While there is significant growth from the time I was a child, I cannot help but notice how the scope of this conversation has narrowed further and further until a movement about inclusion is now flirting with the idea of becoming exclusive. In other words, somehow a conversation about body representation zeroed in so much, it became only about representing women. Today in a world where models like Ashley Graham are celebrated, it becomes easy to see the regressive disparity when it comes to a runway like Victoria’s Secret. However, for some reason that defining difference is only limited to a conversation about women, while any other gender identity is mostly still either typecast, or cast for political purposes to tick boxes, as long as they match the ‘aesthetic’ of the platform in question.
The examples spread way beyond stomping down a glamorous runway. Ellen Pompeo and Jimmy Kimmel’s ‘fat joke’ is a prime example of how even the most ‘woke’ platforms are still blissfully swimming in their ignorance. Had the same question been asked about, let’s say Lexi Grey, Pompeo would have been more careful in her choice of words and the audience would have reprimanded Kimmel for his insensitive question in the first place. Pompeo’s reply about how the fans needed McDreamy to be McDreamy is in fact a loaded answer for that very reason – it boils the conversation down to aestheticism. McDreamy, along with so many other characters we have seen, are there to be fetishized more than to bring substance.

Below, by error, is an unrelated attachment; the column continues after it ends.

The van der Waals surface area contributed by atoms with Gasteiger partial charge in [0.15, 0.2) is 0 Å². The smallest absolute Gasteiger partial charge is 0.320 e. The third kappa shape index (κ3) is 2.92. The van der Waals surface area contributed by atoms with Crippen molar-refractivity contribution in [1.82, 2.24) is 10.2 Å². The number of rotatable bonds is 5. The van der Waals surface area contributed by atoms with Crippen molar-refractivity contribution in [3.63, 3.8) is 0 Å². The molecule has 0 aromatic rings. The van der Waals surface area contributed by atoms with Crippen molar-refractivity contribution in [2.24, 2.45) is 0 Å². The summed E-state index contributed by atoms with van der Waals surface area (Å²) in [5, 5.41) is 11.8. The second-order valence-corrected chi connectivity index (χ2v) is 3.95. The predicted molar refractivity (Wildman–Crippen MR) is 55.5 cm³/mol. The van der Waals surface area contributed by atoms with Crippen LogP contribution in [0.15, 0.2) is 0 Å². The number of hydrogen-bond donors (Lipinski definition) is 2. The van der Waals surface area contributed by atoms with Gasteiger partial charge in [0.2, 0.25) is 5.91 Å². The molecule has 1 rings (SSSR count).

Earlier this year, Queer Eye’s lovable Tan France hosted a Netflix show called Next in Fashion which featured aspiring designers, captivating fashion, and glamorous runways (read: glamorously exclusive). A number of episodes featured runways that were walked by female and male models together as they showcased the contestants’ design – and consequently highlighted the massive disparity between female and male body representation. The showrunners seemed to make a conscious choice to represent all kinds of female bodies – race, height, body type, hair colour, personality – while their counterpart male models were all cut and chiseled from the same stencil, featuring a clear ‘standard’ for male bodies rather than a representation.